Virtual Data Room Blog

Humans, the weakest link in IT Security Chain. Social Engineering and Data Room Security

Apr 11, 2013 4:13:00 PM / by Kamal Raj

Social Engineering and Data Room Security resized 600Data stored on secure IT platforms such as data rooms is sensitive, and if the wrong people access it there could be significant consequences for your company. The weakest link in the IT security chain is the human element. No matter how secure and robust your security protocols are, there always exists a genuine gap that can be breached. "Trust" and "ignorance" are the two most common human behaviours that add to this gap. People are either too trusting of others (or) they are ignorant of the consequences being careless with information. Those who wish to will do just about anything to gain access to confidential information and mostly rely on people's inability to keep up with a culture that heavily relies on information. In this post we will have a look at the various social engineering tactics that take adantage of the human behaviour and how we can effecively have a control over it .

Social Engineering can be broadly categorized into two types -

  1. Technology based deception

  2. Human based deception

We will have a look at some of the most common tactics that exploits human behaviour and how these can be related to a Virtual Data room.

Behavioural Risks

  1. Support staff: Workers such as janitorial staff often have unlimited access to office areas. Dressed as part of the crew and carrying cleaning equipment, they can snoop around desks for passwords under the pretext of cleaning. They can also use your office telephone to call the service provider, impersonating you to get your password to the virtual data room.
  2. Dumpster diving: Yes, people actually do this, and any documents that are dumped without shredding can provide a dumpster diver with a break. Even if they don’t contain any sensitive data, procedure documents and policy manuals can help an attacker learn enough about the company’s processes to convince their victim about their identity and obtain confidential information.
  3. Impersonating authority: How often have you seen it in the movies – someone convinces a clerk to provide confidential information by pretending to be someone else? Remember point 1 and 2? Well, if the attacker is able to get enough details about how things work using those methods, he could call up your virtual data room provider and convincingly demand to know his password over the telephone.
  4. Sharing passwords: There’s usually no way to avoid granting confidential data access to some of your personnel. The critical part is knowing who to give what access to and ensuring they understand the importance of keeping their login credentials secure. Tailgating means unauthorized access by following an authorized user through the "door". This can be done virtually as well as physically.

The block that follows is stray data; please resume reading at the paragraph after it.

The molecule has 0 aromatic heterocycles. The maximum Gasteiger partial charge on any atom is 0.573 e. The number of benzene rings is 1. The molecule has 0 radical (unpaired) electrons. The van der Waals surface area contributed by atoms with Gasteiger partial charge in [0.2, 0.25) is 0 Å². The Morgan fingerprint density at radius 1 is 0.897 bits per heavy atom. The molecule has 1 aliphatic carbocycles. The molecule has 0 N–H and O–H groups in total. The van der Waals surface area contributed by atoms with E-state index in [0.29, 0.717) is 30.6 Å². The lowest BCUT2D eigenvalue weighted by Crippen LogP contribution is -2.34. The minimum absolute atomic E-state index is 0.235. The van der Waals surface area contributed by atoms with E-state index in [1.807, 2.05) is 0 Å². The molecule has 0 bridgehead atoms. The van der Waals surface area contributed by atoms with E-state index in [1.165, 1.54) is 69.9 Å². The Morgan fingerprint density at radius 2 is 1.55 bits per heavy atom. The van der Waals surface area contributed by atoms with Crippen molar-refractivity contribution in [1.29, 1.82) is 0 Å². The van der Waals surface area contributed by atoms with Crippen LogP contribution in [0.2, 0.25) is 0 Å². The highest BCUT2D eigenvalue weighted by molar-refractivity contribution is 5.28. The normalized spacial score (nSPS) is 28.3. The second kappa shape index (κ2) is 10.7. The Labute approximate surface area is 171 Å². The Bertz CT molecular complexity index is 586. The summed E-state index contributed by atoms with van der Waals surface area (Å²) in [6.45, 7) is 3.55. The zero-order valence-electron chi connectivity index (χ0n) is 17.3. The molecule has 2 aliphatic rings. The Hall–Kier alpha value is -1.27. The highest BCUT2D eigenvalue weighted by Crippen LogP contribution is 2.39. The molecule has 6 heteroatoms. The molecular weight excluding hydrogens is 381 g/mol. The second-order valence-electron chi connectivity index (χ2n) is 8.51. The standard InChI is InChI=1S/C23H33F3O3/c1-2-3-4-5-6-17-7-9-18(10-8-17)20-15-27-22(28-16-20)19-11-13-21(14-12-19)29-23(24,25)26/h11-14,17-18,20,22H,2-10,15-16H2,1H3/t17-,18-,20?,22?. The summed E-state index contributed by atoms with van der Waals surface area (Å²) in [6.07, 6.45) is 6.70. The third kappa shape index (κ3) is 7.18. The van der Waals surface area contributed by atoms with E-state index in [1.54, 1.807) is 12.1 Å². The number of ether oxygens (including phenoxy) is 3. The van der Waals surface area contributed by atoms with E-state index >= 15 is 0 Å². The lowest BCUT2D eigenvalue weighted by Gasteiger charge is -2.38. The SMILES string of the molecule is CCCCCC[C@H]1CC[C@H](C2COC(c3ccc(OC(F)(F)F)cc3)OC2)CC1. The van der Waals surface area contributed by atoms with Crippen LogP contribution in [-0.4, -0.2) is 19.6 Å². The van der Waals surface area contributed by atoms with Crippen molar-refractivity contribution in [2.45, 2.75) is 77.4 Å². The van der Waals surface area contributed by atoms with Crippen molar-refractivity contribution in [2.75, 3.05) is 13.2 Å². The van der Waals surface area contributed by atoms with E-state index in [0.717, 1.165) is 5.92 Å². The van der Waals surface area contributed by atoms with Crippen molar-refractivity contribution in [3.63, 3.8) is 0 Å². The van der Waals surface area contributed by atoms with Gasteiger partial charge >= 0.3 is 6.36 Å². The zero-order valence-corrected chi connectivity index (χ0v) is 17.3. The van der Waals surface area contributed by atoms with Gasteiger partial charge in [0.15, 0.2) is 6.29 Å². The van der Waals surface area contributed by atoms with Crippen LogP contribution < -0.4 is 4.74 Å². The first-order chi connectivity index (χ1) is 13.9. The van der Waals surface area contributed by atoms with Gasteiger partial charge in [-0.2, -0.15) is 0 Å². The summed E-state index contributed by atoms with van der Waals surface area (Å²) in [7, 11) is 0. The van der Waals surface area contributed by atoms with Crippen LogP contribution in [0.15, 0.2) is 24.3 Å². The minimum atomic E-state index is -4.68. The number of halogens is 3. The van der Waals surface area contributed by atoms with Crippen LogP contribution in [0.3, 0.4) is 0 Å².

5. Shoulder surfing: When people work in open plan environments it's easy for spies to eavesdrop or look over others' shoulders to view confidential data or access information.

    All these social engineering techniques target real human attributes such as the desire to be helpful, and overcoming them requires the right type of staff training.

    Measures to Overcome Risks

    To protect sensitive data, implement a variety of measures to overcome the risks of social engineering:

    1. Educate and train your employees in the security policies of your company and the virtual data room, as well as the risks of social engineering and the damage of this type of espionage. This will increase their alertness regarding potential risks.
    2. Ensure all staff know that they should never write down their passwords.
    3. Review the virtual data room access of your employees regularly and remove any staff who no longer require it. Monitor access points such as entry doors and randomly inspect employee workspaces to ensure that confidential material is secure. Check that your staff workstations are locked down and password-protected screensavers are used.
    4. Implement call-backs in standard operating procedures to verify requests. If someone is impersonating an employee from their office phone, a short lag-time between receiving the request and calling back to verify should take care of any imposters using the telephone.
    5. Check that your virtual data room provider has a well-documented and accessible security policy implemented without exception. Most providers ask users to route password and other access requests through their corporate email address, and follow it up with a call to verify the person’s identity.

      Behaviors are very vulnerable as the techniques used in social engineering are very manipulative. The only way to combat and reduce the impact of social engineering is by constantly educating your employess and creating awareness along the lines of well written security policy, auditing programs to monitor policy compliance and using proper surveillance to prevent unauthorized access.

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      Topics: Data Security, VDR, security